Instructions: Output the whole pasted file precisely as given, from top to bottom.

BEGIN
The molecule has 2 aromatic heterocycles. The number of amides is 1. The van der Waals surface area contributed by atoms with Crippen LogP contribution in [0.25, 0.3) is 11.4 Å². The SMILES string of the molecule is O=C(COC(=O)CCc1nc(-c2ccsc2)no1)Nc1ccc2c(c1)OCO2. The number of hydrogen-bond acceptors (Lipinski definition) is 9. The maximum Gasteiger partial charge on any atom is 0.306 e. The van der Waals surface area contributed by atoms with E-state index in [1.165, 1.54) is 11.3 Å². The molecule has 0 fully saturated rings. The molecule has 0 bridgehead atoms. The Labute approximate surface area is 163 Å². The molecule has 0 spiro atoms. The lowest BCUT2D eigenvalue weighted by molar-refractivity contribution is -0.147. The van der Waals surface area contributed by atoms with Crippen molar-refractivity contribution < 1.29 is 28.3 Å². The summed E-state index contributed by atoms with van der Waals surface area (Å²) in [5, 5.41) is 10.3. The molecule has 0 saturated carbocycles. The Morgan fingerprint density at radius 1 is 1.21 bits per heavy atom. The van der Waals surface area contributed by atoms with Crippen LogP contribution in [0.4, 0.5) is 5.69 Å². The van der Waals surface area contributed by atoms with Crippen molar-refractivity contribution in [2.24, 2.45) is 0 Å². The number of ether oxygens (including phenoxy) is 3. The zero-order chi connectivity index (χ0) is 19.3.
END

The molecule has 2 aromatic heterocycles. The number of amides is 1. The van der Waals surface area contributed by atoms with Crippen LogP contribution in [0.25, 0.3) is 11.4 Å². The SMILES string of the molecule is O=C(COC(=O)CCc1nc(-c2ccsc2)no1)Nc1ccc2c(c1)OCO2. The number of hydrogen-bond acceptors (Lipinski definition) is 9. The maximum Gasteiger partial charge on any atom is 0.306 e. The van der Waals surface area contributed by atoms with E-state index in [1.165, 1.54) is 11.3 Å². The molecule has 0 fully saturated rings. The molecule has 0 bridgehead atoms. The Labute approximate surface area is 163 Å². The molecule has 0 spiro atoms. The lowest BCUT2D eigenvalue weighted by molar-refractivity contribution is -0.147. The van der Waals surface area contributed by atoms with Crippen molar-refractivity contribution < 1.29 is 28.3 Å². The summed E-state index contributed by atoms with van der Waals surface area (Å²) in [5, 5.41) is 10.3. The molecule has 0 saturated carbocycles. The Morgan fingerprint density at radius 1 is 1.21 bits per heavy atom. The van der Waals surface area contributed by atoms with Crippen LogP contribution in [0.4, 0.5) is 5.69 Å². The van der Waals surface area contributed by atoms with Crippen molar-refractivity contribution in [2.24, 2.45) is 0 Å². The number of ether oxygens (including phenoxy) is 3. The zero-order chi connectivity index (χ0) is 19.3.